Do you happen to know anything about gang culture? I've been doing some research about it, and if you had anything to add that would be fantastic for me! (Thanks so much even if you can't answer <3)
So, there are different types of gangs, each with their own subculture. In the US, we have a history of three types: Street gangs, the mafia, and biker gangs. Biker gangs I honestly know nothing about, and the mafia I only have a basic knowledge of culture-wise. Street gangs I can help you with, and I’m going to assume that’s the kind you meant, since that’s what most people mean when they talk about gangs sans qualifier. And then I have no idea what you do or don’t already know, so I’m going to give just a large overview, which means this is going to get… long. Very long. Prepare yourself.
Keep in mind when reading this that I am referencing street gangs in the United States. Though the social factors that lead to gangs can be applied outside of the US, and the theories I discuss are used in sociological studies outside the US, the majority of my info is on gangs inside of it. So while you may be able to take this information and apply it elsewhere, just know that not everything will carry over, as every society has a unique social history and idea of social deviance.
Why we have gangs:
There’s a pretty specific social setting that needs to occur to create street gangs. First, you need an influx of people to the cities. This creates an overabundance of people with not enough available housing, leading to fights for resources (namely homes and jobs). This is how we get turf wars. Historically, street gangs were not necessarily criminal - they weren’t involved in the drug trade, they didn’t rob people, they didn’t extort businesses (like street gangs that become the mafia do) (Howell and Moore 2010). Before the Civil War, street gangs were just groups of people (usually youths) fighting to protect their homes from outsiders.
Second, there needs to be a great amount of immigration from other countries, or a second wave of inner migration that’s largely non-white. The first street gangs (I’m still talking pre-Civil War here) were immigrants - Irish, Brits, Germans. They came over here, found themselves subjected to a ton of discrimination by white Americans, and were forced to take low-income factory jobs and live in the slums (we’d call them the projects or ghettos now) (Howell and Moore 2010). They didn’t have much in the way of resources, and so fought to keep whatever they did have - this is how you get small neighborhood-sized street gangs. The second wave of street gangs were Poles, Italians, and Jews, who, again, came in such mass numbers the cities (particularly NYC) could not keep up with the demand for housing. Immigrants were put into tenement houses, where the conditions were horrid.
Now, when the ethnocentrism in the US started to change from “only these certain white people are allowed” to “okay we’re chill with all white people (except for Jews), but you non-whites gotta stay in your designated areas (including Jews),” that’s when these inner-city slums started having mostly black and Latino populations. Before, during, and directly after the Civil War, there honestly wasn’t a large black population outside of the south, and most Hispanics and Latinos were still in the southwest. (Freed slaves that hadn’t already escaped to the north were largely stuck in the same situation they were in before emancipation, tbh, but that’s a whole other post.) It wasn’t until about the 1940s/1950s that large amounts of Southern black folks started moving north, to NYC, Chicago, Boston, Philly, etc. Like the white immigrants before them, they were segregated to slums, the areas that the white population didn’t want. This was also around when there was a large migration of Latinx from the southwest to other cities in the US, who were pushed into the same places.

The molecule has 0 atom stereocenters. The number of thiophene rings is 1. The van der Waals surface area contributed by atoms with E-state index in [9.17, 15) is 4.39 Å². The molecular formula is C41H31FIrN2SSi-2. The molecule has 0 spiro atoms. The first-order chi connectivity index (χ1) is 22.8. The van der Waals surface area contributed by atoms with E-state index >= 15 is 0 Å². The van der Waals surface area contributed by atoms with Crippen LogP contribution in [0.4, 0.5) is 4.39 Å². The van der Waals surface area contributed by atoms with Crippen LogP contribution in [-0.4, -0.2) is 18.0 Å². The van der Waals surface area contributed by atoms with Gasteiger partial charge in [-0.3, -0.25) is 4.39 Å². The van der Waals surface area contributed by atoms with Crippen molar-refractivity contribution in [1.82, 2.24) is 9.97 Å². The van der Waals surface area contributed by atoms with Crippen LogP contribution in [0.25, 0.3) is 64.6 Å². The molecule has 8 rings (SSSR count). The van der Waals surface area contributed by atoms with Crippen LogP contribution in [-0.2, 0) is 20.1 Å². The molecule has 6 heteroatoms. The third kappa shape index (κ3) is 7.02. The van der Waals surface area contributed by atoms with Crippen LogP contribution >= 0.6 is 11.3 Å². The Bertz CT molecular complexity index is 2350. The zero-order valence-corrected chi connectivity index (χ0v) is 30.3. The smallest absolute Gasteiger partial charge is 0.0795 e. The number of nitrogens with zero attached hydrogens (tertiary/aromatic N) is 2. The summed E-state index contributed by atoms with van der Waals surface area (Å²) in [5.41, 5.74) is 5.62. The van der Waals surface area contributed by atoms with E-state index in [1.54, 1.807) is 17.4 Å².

By this time, most of the old gangs and the mafia had died out, or at least started to, as white immigrants found themselves able to move up the social ladder in legitimate instead of deviant ways.
Which brings me to the third need: In order to have street gangs as we know them today, there needs to be deviance. Deviance is a broad spectrum of theories, so I’ll just talk about the one that’s most important for understanding street gangs: Strain Theory by Robert Merton.
Strain Theory states that when there is a societal goal (think the American Dream here), people will react to it in one of five ways: Conformity, Innovation, Ritualism, Retreatism, and Rebellion. The important ones in terms of street gangs are innovation and retreatism.
Innovation is when a person or group of people still want to achieve the social goal (in this case, of having financial security), but they have rejected the socially accepted means of achieving that goal (going to school, getting a high-paying job, etc.). Street gangs that involve themselves with the drug trade, robbery, intimidation, etc., are innovators. They have accepted the social goal to obtain and keep a lot of money, but they know there’s no chance they’ll achieve that goal through socially accepted (“legitimate”) means, so they came up with their own.
Retreatism is when a person or group of people go “screw it” and throw both the socially accepted goals and socially accepted means out the window. The most common examples of this in a subculture are certain homeless people and beggars. The most common examples of this in a counterculture (a subculture that actively goes against the morals, values, and goals of the large culture) are cults, but some street gangs also fit into it. In the case of a retreatist counterculture, though, the group will have to come up with their own socially accepted goals and the socially accepted means with which to obtain them.